Been a while between posts!
That is all going to change and we can’t wait to get full steam ahead into 2015 with our farm projects. Alice and I got married in October and spent a month honeymooning in Nepal. Trekking at 4000m in the Himalaya, 10,000km from Kingaroy, it was slightly sad to begin so many conversations with “you know that gutter on the cabin..” or “How about we..”. It is great to have a passion but it certainly is consuming at times. That said, it was a wonderful period and we were conscious of enjoying the moment and the opportunity to visit such a beautiful country. When we got back to the farm last week, we were surprised at how incredbly dry it has become.
The Sables is now deep in drought with only the dam at the cabin site still having water (at about 25% capacity). On a brighter note, we did spot our first koala which was in a dead tree right next to the dam.
Getting back to the business of cabin building, before we left, we completed the stairs and the verandah roof. We have also done a basic fitout so that we could move in. There is a lot going on with the cabin at the moment which is quite cool so need to catch the blog up.
There are two ways (that I know of, there are no doubt many more..) to build stair-risers. The first is to measure and cut a thick slab at the precise angles so that one end sits flat on the ground and the other cut surface sits flat on the supporting joist. You then notch in horizontals spaces at identical intervals and slide in the stairs. You would finish by securing the stairs to the riser with a long screw or nail from the outside of the stair riser through the side of the stair. The second option is to buy stair risers from Mitre 10. They cost $300, are made of steel, and come in a 7 stair or 5 stair options. We chose the second option just due to the time required to construct the stair risers from scratch and because we wanted easy access to the Cabin quickly. I have absolutely no doubt however that hand-made risers from a fat slab of ironbark would look awesome.
Once you have the risers sitting flat on the ground (we dug the bottom feet of the risers into the ground a little to make sure they sat flat and horizontal for the height of our stairs), you then attach the risers through the convenient holes at the top to the supporting joist with bugle head screws (due to their strength).
Then attach the stairs with flat-top bolts (the smooth, round top ones not the hexagonal normal bolts so you don’t stub your tow) to their stair riser with the nut securing the riser to the stair from underneath. It took only an hour or so to put this together and the stairs were solid and stable.
At the farmhouse, whose renovation is currently on hold, there was some cypress timber left over from a roofing job. I don’t know the precise measurements but think they are 2×4 and 2x6s and know they were being used as roof beams and battens. In order to save costs, we decided to use that timber to build the roof on the verandah. The dimensions of the roof required were 6m x 3m. 6m is a long span for timber and if we spanned that with a 2×6 piece of timber it would sag and eventually fail over time. The only option we could think of to avoid putting a third (middle) post at the front was to use heavy 2mm steel C-Section across the full 6m on the basis that its innate rigidity would bear the weight of the roof. The first step was cutting the two corner posts to the same height using a level. We then cut the bottom flange off the C-Section and ‘hung’ it on the corner posts. Once it was sitting nicely, we banged some coach screws in through the C-Section into the posts on the side and top.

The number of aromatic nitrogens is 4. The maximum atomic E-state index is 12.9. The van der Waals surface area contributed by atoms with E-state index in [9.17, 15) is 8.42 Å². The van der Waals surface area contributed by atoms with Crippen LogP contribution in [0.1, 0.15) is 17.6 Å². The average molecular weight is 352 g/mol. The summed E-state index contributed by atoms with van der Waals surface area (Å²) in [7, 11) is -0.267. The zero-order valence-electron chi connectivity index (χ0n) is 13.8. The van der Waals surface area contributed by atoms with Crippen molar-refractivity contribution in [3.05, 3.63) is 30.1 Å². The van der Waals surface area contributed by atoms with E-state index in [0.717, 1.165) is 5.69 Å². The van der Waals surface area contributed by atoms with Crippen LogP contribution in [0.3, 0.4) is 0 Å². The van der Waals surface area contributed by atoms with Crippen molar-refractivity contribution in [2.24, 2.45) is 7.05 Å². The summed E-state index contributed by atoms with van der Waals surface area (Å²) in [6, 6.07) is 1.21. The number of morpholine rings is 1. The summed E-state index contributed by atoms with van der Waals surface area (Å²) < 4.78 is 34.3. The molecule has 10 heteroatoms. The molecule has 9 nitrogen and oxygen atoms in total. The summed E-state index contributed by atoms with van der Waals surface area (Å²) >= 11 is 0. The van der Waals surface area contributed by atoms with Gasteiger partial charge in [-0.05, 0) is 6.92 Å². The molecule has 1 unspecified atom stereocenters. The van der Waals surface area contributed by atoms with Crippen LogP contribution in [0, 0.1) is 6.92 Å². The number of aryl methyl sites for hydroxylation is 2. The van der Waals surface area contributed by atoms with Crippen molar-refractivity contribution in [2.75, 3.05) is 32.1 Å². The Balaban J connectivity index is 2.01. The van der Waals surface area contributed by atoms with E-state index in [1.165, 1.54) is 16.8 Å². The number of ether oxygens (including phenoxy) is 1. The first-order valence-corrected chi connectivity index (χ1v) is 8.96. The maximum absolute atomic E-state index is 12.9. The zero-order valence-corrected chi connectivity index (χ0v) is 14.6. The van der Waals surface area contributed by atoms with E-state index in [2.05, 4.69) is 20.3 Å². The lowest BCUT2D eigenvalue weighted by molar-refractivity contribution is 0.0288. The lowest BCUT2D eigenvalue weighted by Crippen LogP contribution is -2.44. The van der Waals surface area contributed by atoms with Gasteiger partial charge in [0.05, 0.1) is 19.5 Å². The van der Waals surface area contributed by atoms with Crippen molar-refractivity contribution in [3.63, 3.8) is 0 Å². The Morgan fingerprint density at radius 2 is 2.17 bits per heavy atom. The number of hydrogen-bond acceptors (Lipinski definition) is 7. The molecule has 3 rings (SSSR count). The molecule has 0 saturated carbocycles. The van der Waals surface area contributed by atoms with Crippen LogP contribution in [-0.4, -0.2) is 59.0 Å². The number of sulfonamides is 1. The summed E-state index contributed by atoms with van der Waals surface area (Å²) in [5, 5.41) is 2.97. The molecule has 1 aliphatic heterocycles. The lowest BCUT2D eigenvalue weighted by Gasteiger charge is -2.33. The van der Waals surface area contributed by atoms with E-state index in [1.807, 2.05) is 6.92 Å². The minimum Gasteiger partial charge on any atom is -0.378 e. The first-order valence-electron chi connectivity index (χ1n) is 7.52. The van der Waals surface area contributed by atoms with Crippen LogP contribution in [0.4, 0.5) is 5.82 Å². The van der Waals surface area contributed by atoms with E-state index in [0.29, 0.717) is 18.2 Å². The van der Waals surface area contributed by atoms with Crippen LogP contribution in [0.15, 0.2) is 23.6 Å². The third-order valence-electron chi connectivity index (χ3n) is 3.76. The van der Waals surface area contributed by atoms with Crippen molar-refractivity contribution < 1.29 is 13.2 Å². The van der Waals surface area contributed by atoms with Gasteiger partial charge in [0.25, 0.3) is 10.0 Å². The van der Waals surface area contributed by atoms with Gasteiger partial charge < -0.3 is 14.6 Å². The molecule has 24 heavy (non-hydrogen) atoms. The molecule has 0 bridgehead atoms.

We then cut the beams (2x6s) to fit neatly between the C-space and the main part of the cabin and slided them into the C-Section. As nothing is straight or square on the cabin each beam needed to be measured and cut individually. We fixed the beams to the C-Section and the main part of the Cabin with a steel bracket and bolt. The structure was stable.
Next we slid up the 6m long 2×4 roofing battens at 1m intervals on to the top of the beams and secured these in place with bugle head screws. Lastly, we slid the roofing iron in 3.4m lengths onto the structure and secured this to the battens with roofing “tech” screws. Due to the non-squareness, there is a bit of a gap that widens as you get closer the stairs but it looks good.
I can’t tell you how much having this new living space improves the general living quality of the cabin. It is a lovely, elevated platform to sit and catch breezes blowing from the North, South or East with a view down onto the dam and up the hill on the other side. Al and I have spent a lot of time there since the weather warmed up, eating most of our meals there – having a drink in the evenings. We have a table out there and a day bed for an afternoon snooze. It is a really comfortable spot. To finish the verandah, we intend to lay timber slabs as flooring (once reinforced) and put up a balustrade for safety.
Lastly, we have done a basic fitout to make the Cabin livable. We moved in the bed, a sofa set, tables, a closet, bookcases, mirror, a basin in the bathroom etc. Also brought both our little tanks around (500L and 1000L) and connected them to a gutter at the back of the cabin. It was a simple fitout which just catered to our needs but we still had no real plumbing – including running water or drainage. We did rig up a simple shower system using a camping gas hot water solution which has worked well in the meantime but are still hauling water to drink and wash-up. We also have no electricity but moved in the simple 4-light solar system from the cabin tent.
I am currently cutting several 10cm thick, 70cm wide 2.2m long Blue Gum slabs to build the kitchen. Blog posts on building the kitchen (with fridge/freezer) and the plumbing and electricity solutions will follow this one and that will be the end of the cabin series.